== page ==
Download
lipid metabolism n.
Skip this Video
Loading SlideShow in 5 Seconds..
LIPID METABOLISM PowerPoint Presentation
Download Presentation
LIPID METABOLISM

LIPID METABOLISM

224 Views Download Presentation
Download Presentation

LIPID METABOLISM

- - - - - - - - - - - - - - - - - - - - - - - - - - - E N D - - - - - - - - - - - - - - - - - - - - - - - - - - -
Presentation Transcript

  1. LIPID METABOLISM

  2. Why Fatty Acids? • (For energy storage?) • Two reasons: • The carbon in fatty acids (mostly CH2) is almost completely reduced (so its oxidation yields the most energy possible). • Fatty acids are not hydrated (as mono- and polysaccharides are), so they can pack more closely in storage tissues

  3. Naming of fatty acids C18    10 9 CH3-(CH2)7-CH=CH-CH2-CH2-CH2-CH2-CH2-CH2-CH2-COOH Cis 9 18:0, stearic acid : octadecanoic acid 18:1 (9), oleic acid : octadecenoic acid 18:2 (9,12), linoleic acid : octadecadienoic acid 18:3 (9,12,15), -linolenic acid : octadecatrienoic acid

  4. LIPID Metabolism

  5. The body fat is our major source of stored energy. • Our adipose tissue is made of fat cells adipocytes. • A typical 70 kg (150 lb) person has about 135,000 kcal of energy stored as fat, 24,000 kcal as protein, 720 kcal as glycogen reserves, and 80 kcal as blood glucose. • The energy available from stored fats is about 85 % of the total energy available in the body.

  6. Digestion of Triacylglycerols In the digestion of fats (triacylglycerols): • Bile salts break fat globules into micelles in the small intestine. • Pancreatic lipases hydrolyze ester bonds to form monoacylglycerols and fatty acids, which recombine in the intestinal lining. • Lipoproteins form and transport triacylglycerols to the cells of the heart, muscle, and adipose tissues. • Brain and red blood cells cannot utilize fatty acids, because fatty acids cannot diffuse across the blood-brain barrier, and red blood cells have no mitochondria, where fatty acids are oxidized. (Glucose and glycogen are the only source of energy for the brain and red blood cells.)

  7. SOURCE OF FAT / fatty acids : • Food • Biosinthesis de novo • Body reserve adiposit • Fatty acidsbe emulsified by gall bladder salts – easy to absorb and digest • Transport complex with protein lipoprotein

  8. Penyerapan oleh sel mukosa usus halus • Asam lemak yg diserap  disintesis kembali mjd lemak dalam badan golgi dan retikulum endoplasma sel mukosa usus halus • TAG  masuk ke sistem limfa membentuk kompleks dgn protein chylomicrons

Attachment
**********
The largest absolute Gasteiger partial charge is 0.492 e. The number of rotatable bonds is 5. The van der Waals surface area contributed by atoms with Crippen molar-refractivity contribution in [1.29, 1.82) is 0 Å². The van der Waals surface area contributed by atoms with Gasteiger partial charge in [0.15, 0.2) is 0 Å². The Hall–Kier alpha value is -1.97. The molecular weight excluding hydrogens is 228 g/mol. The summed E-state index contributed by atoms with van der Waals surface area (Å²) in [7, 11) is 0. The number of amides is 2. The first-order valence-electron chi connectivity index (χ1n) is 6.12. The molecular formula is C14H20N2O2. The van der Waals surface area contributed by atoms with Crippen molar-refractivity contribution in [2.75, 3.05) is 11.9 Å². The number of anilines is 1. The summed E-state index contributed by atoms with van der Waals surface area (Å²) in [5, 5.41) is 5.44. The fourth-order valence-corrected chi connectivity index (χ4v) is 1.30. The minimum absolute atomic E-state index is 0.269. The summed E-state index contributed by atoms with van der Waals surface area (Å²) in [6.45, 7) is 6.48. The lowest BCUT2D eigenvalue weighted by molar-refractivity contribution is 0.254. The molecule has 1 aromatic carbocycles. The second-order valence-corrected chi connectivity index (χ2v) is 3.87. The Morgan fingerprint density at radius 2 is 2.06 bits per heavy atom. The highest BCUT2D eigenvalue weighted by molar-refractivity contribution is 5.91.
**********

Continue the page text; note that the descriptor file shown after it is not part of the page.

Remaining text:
9. Digestion of Triacylglycerols

  10. Fat Mobilization Fat mobilization: • Breaks down triacylglycerols in adipose tissue to fatty acids and glycerol. • Occurs when hormones glucagon and epinephrine are secreted into the bloodstream and bind to the receptors on the membrane of adipose cells activating the enzymes within the fat cells that begin the hydrolysis of triacylglycerols. • Fatty acids are hydrolyzed initially from C1 or C3 of the fat. Lipases Triacylglycerols +3H2O→Glycerol + 3Fatty acids

  11. Metabolism of Glycerol. • Using two steps, enzymes in the liver convert glycerol to dihydroxyacetone phosphate, which is an intermediate in several metabolic pathways including glycolysis and gluconeogenesis. • 1st step: glycerol is phosphorylated using ATP to yield glycerol-3-phosphate. • 2nd step: the hydroxyl group is oxidized to yield dihydroxyacetone phosphate. • The overall reaction : • Glycerol + ATP + NAD+→ Dihydroxyacetone phosphate + ADP + NADH + H+

  12. Glycerol from TAG hydrolysis will be converse to DHAP by : 1 Glycerol Kinase 2 Glycerol Phosphate Dehydrogenase.

  13. Fatty Acid Activation Fatty acid activation: • Allows the fatty acids in the cytosol to enter the mitochondria for oxidation. • Combines a fatty acid with CoA to yield fatty acyl CoA that combines with carnitine.